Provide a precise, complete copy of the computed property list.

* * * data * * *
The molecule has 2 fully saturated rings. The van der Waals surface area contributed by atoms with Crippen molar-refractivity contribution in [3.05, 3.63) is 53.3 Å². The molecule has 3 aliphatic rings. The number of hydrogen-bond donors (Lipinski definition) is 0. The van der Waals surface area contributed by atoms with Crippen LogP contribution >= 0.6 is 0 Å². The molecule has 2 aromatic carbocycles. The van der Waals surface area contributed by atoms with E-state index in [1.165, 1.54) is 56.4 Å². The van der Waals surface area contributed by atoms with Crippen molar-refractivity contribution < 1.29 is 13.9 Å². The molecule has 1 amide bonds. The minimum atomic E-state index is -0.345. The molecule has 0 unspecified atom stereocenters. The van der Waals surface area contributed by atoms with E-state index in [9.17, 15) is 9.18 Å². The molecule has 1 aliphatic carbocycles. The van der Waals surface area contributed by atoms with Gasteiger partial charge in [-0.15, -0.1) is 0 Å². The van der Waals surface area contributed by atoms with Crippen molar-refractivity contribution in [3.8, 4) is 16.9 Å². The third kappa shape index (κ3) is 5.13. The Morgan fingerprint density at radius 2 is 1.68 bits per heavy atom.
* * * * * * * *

The molecule has 2 fully saturated rings. The van der Waals surface area contributed by atoms with Crippen molar-refractivity contribution in [3.05, 3.63) is 53.3 Å². The molecule has 3 aliphatic rings. The number of hydrogen-bond donors (Lipinski definition) is 0. The van der Waals surface area contributed by atoms with Crippen LogP contribution >= 0.6 is 0 Å². The molecule has 2 aromatic carbocycles. The van der Waals surface area contributed by atoms with E-state index in [1.165, 1.54) is 56.4 Å². The van der Waals surface area contributed by atoms with Crippen molar-refractivity contribution < 1.29 is 13.9 Å². The molecule has 1 amide bonds. The minimum atomic E-state index is -0.345. The molecule has 0 unspecified atom stereocenters. The van der Waals surface area contributed by atoms with E-state index in [9.17, 15) is 9.18 Å². The molecule has 1 aliphatic carbocycles. The van der Waals surface area contributed by atoms with Gasteiger partial charge in [-0.15, -0.1) is 0 Å². The van der Waals surface area contributed by atoms with Crippen molar-refractivity contribution in [3.8, 4) is 16.9 Å². The third kappa shape index (κ3) is 5.13. The Morgan fingerprint density at radius 2 is 1.68 bits per heavy atom.